However, some people may have flu-like symptoms including:
    • loss of appetite
    • nausea or vomiting
    • fever
    • extreme tiredness
    • stomach or joint pain

    In addition, you may have yellowish skin or eyes.

    Some people may become carriers of Hepatitis B, which means they have no symptoms but can still infect others with the disease. The carrier state may last for years or even for life. Some carriers may eventually develop scarring of the liver, liver failure or liver cancer.
  • 12.5. How can Hepatitis B be prevented?


  • One of the best ways to prevent Hepatitis B is to be vaccinated. Hepatitis B vaccination is recommended for all children (including adolescents and teens), haemodialysis patients and staff. The vaccine works by causing your body to make special proteins called antibodies that protect you against Hepatitis B. Your response to the vaccine depends on your age, other medical conditions you may have and your general state of health, but most people will make enough antibodies to protect them against the disease. If you are vaccinated, your dialysis care team will check your blood periodically to make sure enough antibodies are present. If you have not yet been vaccinated, ask your dialysis staff about the vaccination.

    You can also help to prevent Hepatitis B by following safe sex guidelines and by avoiding high-risk behaviors such as injecting drugs.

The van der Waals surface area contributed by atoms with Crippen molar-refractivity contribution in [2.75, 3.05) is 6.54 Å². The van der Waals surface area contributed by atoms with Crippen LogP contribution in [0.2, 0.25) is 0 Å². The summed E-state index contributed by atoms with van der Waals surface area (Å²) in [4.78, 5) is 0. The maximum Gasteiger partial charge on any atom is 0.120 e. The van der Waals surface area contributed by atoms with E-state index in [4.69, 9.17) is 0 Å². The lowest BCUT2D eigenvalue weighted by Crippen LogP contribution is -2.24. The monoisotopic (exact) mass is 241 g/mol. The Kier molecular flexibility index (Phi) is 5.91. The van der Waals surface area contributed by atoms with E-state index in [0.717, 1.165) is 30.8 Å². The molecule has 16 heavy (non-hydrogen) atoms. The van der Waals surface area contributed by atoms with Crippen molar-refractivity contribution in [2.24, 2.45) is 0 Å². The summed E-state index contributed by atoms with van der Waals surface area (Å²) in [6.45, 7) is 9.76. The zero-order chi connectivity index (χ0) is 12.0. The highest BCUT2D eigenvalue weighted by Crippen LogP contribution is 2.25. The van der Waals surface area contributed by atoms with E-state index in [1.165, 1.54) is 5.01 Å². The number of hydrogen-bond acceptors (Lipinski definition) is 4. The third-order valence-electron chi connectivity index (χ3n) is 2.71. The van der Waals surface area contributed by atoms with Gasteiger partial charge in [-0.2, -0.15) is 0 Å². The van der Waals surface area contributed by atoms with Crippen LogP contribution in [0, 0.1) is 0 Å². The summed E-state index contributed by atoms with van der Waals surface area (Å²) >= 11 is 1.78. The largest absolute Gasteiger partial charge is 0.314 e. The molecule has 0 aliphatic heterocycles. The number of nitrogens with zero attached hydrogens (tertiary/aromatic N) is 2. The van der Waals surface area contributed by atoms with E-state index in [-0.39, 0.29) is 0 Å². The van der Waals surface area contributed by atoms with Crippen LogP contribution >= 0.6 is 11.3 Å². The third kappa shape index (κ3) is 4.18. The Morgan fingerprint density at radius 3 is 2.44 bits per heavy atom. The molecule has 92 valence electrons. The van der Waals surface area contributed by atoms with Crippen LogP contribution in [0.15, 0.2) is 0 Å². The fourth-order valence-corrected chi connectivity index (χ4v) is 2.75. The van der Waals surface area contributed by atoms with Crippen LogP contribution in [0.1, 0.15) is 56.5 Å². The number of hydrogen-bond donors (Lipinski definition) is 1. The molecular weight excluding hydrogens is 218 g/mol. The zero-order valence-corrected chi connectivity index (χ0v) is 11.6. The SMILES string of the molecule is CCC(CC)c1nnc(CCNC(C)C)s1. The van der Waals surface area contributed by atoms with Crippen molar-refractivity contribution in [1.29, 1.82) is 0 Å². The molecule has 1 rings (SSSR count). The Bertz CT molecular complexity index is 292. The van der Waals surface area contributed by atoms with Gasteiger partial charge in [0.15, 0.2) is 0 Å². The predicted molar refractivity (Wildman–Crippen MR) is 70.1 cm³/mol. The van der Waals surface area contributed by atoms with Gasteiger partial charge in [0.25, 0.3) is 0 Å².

Some safe sex guidelines are:
    • Use latex condoms to prevent the exchange of body fluids.
    • Blood transfusions may be recommended for some types of anaemia such as that caused by sickle cell disease;
    • Have only one sexual partner.
  • 12.6. Is vaccination safe?


  • Yes. Vaccines are made from baker’s yeast and contain non-infectious particles called antigens. You cannot get Hepatitis from the vaccination. These vaccines have undergone extensive clinical testing and have been used on millions of people worldwide with few side effects. However, people with acute illness or a known allergy to yeast should not be vaccinated.
  • 12.7. What is Hepatitis C?


  • Hepatitis C is a viral infection that can cause liver disease. Hepatitis C is spread by contact with the blood of an infected person.

    You may have an increased chance of getting Hepatitis C if you:
    • inject illegal drugs
    • received blood transfusions or solid organ transplants before 1992 when better testing of blood donors became available.

    Less commonly, Hepatitis C may be spread by:
    • passing from an infected mother to her baby during childbirth
    • having sex with an infected person